In the hands of the Leonid Yacobson Theatre, the most French ballet in the Russian academic repertoire, which, ironically, is a bit prudish sensuality-wise, has suddenly brightened up with sparks of flirtation, jealousy, adultery, and borderline sinful fantasies. Bart's changes to the libretto have given The Sleeping Beauty a truly French charm and a sweet, voluptuous languor. The best scenes in the show are probably the fairy ensemble in the prologue and the vision Désiré has of Aurora in the second act. The fairies dance as a harmonious, hypnotic whole, entrancing the audience with myrrh-like warmth and a sensation of bliss. The vision, in turn, also has a more subtle emotional impact: the princess's friends, who used to appear as Nereids (mermaid-like sea-dwellers), have transformed into Dryads. Or rather, whimsical elves, with Aurora as their Galadriel-like leader. Together, they lure the love-starved Désiré into their enchanted forest, beckoning, teasing, and fanning the flame of his passion. The choreographer utilises the abilities of the Theatre's rather small corps de ballet with surprising ingenuity. He shuffles the Dryads together like a master magician, making the fours turn into threes and scattering them boldly across the entire expanse of the stage, so that it takes the viewer a while to realise that the troupe is a tad short on ballerinas. Which makes it all the sadder that the first-act waltz is such a flop: it only involves six duos, which is far from enough for academic ballet. Marius Petipa could afford to have one half of the corps de ballet hold their balance for ages and ages, while involving the other performers in a complex background scene, with children, extras, garlands, and baskets. But the understaffed Leonid Yacobson Theatre has turned this part of the show into, well, a bit of a sham. Six pairs of dancers shuffling about with wretched little garlands cannot possibly imitate the 16 duos from the adult corps de ballet and 12 duos from the junior corps de ballet needed for this scene. The new show's Garland Waltz has shrunk the luxuriously verdant Versailles-esque garden into a concrete-stifled courtyard with wilting trees planted in buckets. Unfortunately, the troupe's technical resources are simply not enough to stage the majestic faerie ballet extravaganza promised on the billboards: during the famous panoramic scene, the boat glides across the stage in clouds of acrid smoke that causes joint outbursts of coughing all over the auditorium.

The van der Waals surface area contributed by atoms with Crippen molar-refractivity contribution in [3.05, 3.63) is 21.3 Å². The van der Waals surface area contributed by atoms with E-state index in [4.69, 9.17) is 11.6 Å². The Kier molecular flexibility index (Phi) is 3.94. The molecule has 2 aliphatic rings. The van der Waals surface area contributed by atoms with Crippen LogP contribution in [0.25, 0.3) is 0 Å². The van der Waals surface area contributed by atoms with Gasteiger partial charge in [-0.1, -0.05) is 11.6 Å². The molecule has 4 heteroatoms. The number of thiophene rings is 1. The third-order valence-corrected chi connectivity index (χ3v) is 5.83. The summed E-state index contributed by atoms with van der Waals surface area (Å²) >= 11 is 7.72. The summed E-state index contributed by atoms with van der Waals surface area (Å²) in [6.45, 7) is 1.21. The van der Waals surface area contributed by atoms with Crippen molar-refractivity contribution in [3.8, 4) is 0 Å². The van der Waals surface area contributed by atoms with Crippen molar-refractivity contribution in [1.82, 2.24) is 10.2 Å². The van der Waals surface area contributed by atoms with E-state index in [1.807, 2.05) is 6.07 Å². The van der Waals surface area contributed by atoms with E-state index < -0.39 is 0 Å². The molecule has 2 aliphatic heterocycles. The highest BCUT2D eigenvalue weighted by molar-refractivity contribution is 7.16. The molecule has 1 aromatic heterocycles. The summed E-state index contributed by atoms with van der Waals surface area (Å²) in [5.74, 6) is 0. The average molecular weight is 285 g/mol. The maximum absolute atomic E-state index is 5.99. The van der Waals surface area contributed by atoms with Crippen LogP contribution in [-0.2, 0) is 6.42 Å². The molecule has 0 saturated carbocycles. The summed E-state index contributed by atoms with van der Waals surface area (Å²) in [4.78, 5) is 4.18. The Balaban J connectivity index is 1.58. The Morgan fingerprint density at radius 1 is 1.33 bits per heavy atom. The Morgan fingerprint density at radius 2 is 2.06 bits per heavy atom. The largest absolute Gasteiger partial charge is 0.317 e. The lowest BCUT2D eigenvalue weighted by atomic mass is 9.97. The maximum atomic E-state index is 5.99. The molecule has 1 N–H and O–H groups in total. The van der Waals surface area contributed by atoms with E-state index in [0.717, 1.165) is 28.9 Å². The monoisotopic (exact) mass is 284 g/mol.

The Leonid Yacobson dancers are trying very hard to prove that they, too, can handle topflight classics: after all, most of them are alumni of the paragon of academic tradition, the Vaganova Russian Ballet Academy (though not all of them graduated with honours). Alla Bocharova and Andrey Sorokin (known to the audience from the first season of the Bolshoi Ballet project) do not seem to experience any notable difficulties, with Miss Bocharova showing a lot of zest in her incredibly challenging rose adagio, where she freezes for a moment in a regal stance before extending her hand to her next male partner. The pas de deux from the last act is a real joy: without any over-the-top leg-throwing up to your ear, but rather with dainty little motions that reveal the dignity of high-born royalty. Mr. Sorokin has made good use of all the diverse variations given to him by Mr. Bart, making an especially favourable impression with his noiseless landings. Darya Elmakova (the Lilac Fairy) will be guaranteed to win any fairy beauty pageant. And last but not least, The Sleeping Beauty has gotten the world acquainted with the undeniably brilliant Andrey Gudyma, who appears in two notable cameos. During the dress rehearsal, he was the bloodthirsty Big Bad Wolf, turning his scene into a thrilling mini-slasher. And during the premiere, he kept drawing the audience's gaze to himself as Catalabutte — a skilful courtier who, in our day, would have made an inimitable press secretary, capable of making the populace see profound meaning in the tiniest eyebrow waggle of the high and mighty.